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Pierre Gagnaire: the good and the bad

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Do you know how rare photos of Gagnaires food is? Have no idea how you managed to take them but glad you did. :biggrin:

May I ask why is it so rare to see PG's food in photos :huh: ? They do not allow photo-taking in their restaurant , or what ?

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Do you know how rare photos of Gagnaires food is? Have no idea how you managed to take them but glad you did. :biggrin:

May I ask why is it so rare to see PG's food in photos :huh: ? They do not allow photo-taking in their restaurant , or what ?

Yes, They don't allow it and strictly enforce the policy if noticed.

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I worked in Pierre's kitchen for six months in 2003 (I was a "substitute" for a Sous who had an extended medical issue). They consider photos from patrons to be a bit self-important and "over-the-top", especially distracting when flash bulbs are involved. There are plenty of photos in Pierre's books...

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kkwchan: do you happen to have high-resolution versions of those photos that you'd be willing to share?  I collect glorious food photography!

Bueno: No problem, I have the original files, 5 mega pixels. But there are more than 20 pictures. How do I send them to you?

Oh really, I am not aware that I am not allow to take pictures in the restaurant. But I always wait until they walk away before I take pics. Also, I never use flash for these pictures. Well, I guess I am lucky that they didn't notice.

Btw, I also went to Alain Ducasse and Le Cinq in the same long weekend.... three 3 Michelin-star dinners in four nights. I don't have any problems in taking pictures in all these restaurants.

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I'll be paying 5 Euros today for a Gagnaire dish at the Fooding event....not a bad bargain..

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I went six years ago for a memorable lunch. I'm planning to return for lunch in in October. Does anyone have any tips for reservations: I note they only take reservations a month in advance, so do I ring up exactly a month to the day at 9am?

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Yes, they suppose not to take reservation more than one month ahead. But you should call one month and few days ahead to see if they are able to book you in. It works sometimes. Otherwise, do call at 9am their time.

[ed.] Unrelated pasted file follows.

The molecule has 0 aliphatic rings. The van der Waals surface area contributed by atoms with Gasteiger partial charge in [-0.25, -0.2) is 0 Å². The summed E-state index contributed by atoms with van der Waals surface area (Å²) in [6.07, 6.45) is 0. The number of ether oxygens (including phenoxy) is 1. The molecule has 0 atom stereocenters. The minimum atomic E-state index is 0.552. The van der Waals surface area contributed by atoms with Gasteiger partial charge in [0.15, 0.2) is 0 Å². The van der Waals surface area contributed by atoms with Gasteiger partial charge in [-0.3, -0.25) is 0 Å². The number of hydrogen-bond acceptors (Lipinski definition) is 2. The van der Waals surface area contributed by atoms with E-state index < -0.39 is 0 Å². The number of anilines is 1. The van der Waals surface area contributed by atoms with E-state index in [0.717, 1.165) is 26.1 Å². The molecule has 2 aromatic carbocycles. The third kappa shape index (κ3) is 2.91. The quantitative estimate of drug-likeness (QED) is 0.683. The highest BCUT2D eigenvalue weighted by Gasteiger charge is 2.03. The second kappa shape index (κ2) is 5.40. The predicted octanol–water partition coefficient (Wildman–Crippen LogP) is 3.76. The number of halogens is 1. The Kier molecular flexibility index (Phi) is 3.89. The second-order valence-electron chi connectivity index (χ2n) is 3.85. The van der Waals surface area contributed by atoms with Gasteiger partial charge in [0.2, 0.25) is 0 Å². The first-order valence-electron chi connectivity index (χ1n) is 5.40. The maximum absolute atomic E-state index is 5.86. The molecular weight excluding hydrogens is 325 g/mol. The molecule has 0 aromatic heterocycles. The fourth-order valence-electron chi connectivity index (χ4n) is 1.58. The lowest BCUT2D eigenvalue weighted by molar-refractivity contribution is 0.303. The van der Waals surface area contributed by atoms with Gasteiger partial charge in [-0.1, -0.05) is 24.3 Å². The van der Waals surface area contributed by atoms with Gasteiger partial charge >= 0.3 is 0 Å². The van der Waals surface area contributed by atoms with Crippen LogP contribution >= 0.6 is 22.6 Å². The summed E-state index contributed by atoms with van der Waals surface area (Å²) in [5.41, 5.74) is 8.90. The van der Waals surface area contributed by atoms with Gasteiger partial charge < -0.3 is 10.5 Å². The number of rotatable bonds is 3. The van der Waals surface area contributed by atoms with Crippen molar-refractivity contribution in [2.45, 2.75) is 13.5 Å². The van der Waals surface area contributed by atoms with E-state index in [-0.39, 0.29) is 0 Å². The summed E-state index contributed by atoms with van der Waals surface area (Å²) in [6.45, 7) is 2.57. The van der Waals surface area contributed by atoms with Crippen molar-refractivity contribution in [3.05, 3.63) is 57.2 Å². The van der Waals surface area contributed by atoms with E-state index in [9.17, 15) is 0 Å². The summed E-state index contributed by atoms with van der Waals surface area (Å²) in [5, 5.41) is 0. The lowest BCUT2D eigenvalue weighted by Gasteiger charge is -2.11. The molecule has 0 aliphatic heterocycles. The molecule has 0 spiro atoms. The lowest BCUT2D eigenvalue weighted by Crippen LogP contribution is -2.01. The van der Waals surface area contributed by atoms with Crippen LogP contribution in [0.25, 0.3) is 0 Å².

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Yes, they suppose not to take reservation more than one month ahead.  But you should call one month and few days ahead to see if they are able to book you in.  It works sometimes.  Otherwise, do call at 9am their time.

Thanks for the advice. I ended up calling today, which isn't one month to the date, but five weeks and they were happy to take my booking, so you were completely right

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Thanks for the advice. I ended up calling today, which isn't one month to the date, but five weeks and they were happy to take my booking, so you were completely right

Did you go for your meal? How was it? I'm going tomorrow night - any tips?

VERY excited.

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Did you go for your meal? How was it? I'm going tomorrow night - any tips?

VERY excited.

Fenn, I'm sure I've told you this before.

DO NOT ORDER THE TASTING MENU AT PIERRE GAGNAIRE

Carte is an entirely different - and I am told superior - experience. Tasting often underwhelming and a false economy.

Have fun!

J


Edited by Jon Tseng (log)

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Thank you Jon. I think I may have heard that somewhere from you before!

As there are 5 of us, I think a couple of us will do the tasting. But do not fear - I will attempt to ensure I am one of the carters.

The tips I was after were in relation to actual dishes - which ones hit the highs? What were the lows?

By the way, will there be a game tasting menu at the moment? And white truffles? We could always mix up a couple of tasting menus as well. Gagnaire's is our oyster...